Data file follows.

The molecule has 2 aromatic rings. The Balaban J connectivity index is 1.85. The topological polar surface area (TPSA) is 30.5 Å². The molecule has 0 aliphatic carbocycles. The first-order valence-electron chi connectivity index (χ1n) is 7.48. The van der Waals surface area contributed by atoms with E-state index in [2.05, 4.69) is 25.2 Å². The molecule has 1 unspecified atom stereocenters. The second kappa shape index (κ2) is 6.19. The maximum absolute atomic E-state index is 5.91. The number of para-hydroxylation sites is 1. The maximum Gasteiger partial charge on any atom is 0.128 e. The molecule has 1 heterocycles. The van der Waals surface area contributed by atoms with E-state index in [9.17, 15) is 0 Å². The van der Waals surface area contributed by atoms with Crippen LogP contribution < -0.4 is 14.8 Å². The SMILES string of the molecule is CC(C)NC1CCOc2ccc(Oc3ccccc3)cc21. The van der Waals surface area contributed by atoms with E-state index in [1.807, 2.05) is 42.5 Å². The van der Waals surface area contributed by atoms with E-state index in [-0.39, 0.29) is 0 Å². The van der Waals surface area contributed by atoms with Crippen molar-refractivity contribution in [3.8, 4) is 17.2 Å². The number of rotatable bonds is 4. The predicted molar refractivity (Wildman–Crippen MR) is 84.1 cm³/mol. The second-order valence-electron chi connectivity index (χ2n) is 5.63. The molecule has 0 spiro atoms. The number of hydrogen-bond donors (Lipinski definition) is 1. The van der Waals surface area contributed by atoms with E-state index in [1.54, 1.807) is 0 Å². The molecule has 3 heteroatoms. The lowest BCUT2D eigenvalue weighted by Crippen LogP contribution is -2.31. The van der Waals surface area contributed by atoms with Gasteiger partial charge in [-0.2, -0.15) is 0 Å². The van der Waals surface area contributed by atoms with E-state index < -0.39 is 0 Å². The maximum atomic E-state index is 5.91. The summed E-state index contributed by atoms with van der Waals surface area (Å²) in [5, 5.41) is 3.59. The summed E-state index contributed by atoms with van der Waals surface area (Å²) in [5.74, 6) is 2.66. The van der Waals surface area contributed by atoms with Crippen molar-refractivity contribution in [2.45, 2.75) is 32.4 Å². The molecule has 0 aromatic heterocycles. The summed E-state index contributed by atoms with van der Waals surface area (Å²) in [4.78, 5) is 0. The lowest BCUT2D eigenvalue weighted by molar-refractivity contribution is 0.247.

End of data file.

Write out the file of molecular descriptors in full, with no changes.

The molecule has 2 aromatic rings. The Balaban J connectivity index is 1.85. The topological polar surface area (TPSA) is 30.5 Å². The molecule has 0 aliphatic carbocycles. The first-order valence-electron chi connectivity index (χ1n) is 7.48. The van der Waals surface area contributed by atoms with E-state index in [2.05, 4.69) is 25.2 Å². The molecule has 1 unspecified atom stereocenters. The second kappa shape index (κ2) is 6.19. The maximum absolute atomic E-state index is 5.91. The number of para-hydroxylation sites is 1. The maximum Gasteiger partial charge on any atom is 0.128 e. The molecule has 1 heterocycles. The van der Waals surface area contributed by atoms with E-state index in [9.17, 15) is 0 Å². The van der Waals surface area contributed by atoms with Crippen LogP contribution < -0.4 is 14.8 Å². The SMILES string of the molecule is CC(C)NC1CCOc2ccc(Oc3ccccc3)cc21. The van der Waals surface area contributed by atoms with E-state index in [1.807, 2.05) is 42.5 Å². The van der Waals surface area contributed by atoms with E-state index in [-0.39, 0.29) is 0 Å². The van der Waals surface area contributed by atoms with Crippen molar-refractivity contribution in [3.8, 4) is 17.2 Å². The number of rotatable bonds is 4. The predicted molar refractivity (Wildman–Crippen MR) is 84.1 cm³/mol. The second-order valence-electron chi connectivity index (χ2n) is 5.63. The molecule has 0 spiro atoms. The number of hydrogen-bond donors (Lipinski definition) is 1. The van der Waals surface area contributed by atoms with E-state index in [1.54, 1.807) is 0 Å². The molecule has 3 heteroatoms. The lowest BCUT2D eigenvalue weighted by Crippen LogP contribution is -2.31. The van der Waals surface area contributed by atoms with Gasteiger partial charge in [-0.2, -0.15) is 0 Å². The van der Waals surface area contributed by atoms with E-state index < -0.39 is 0 Å². The maximum atomic E-state index is 5.91. The summed E-state index contributed by atoms with van der Waals surface area (Å²) in [5, 5.41) is 3.59. The summed E-state index contributed by atoms with van der Waals surface area (Å²) in [5.74, 6) is 2.66. The van der Waals surface area contributed by atoms with Crippen molar-refractivity contribution in [2.45, 2.75) is 32.4 Å². The molecule has 0 aromatic heterocycles. The summed E-state index contributed by atoms with van der Waals surface area (Å²) in [4.78, 5) is 0. The lowest BCUT2D eigenvalue weighted by molar-refractivity contribution is 0.247.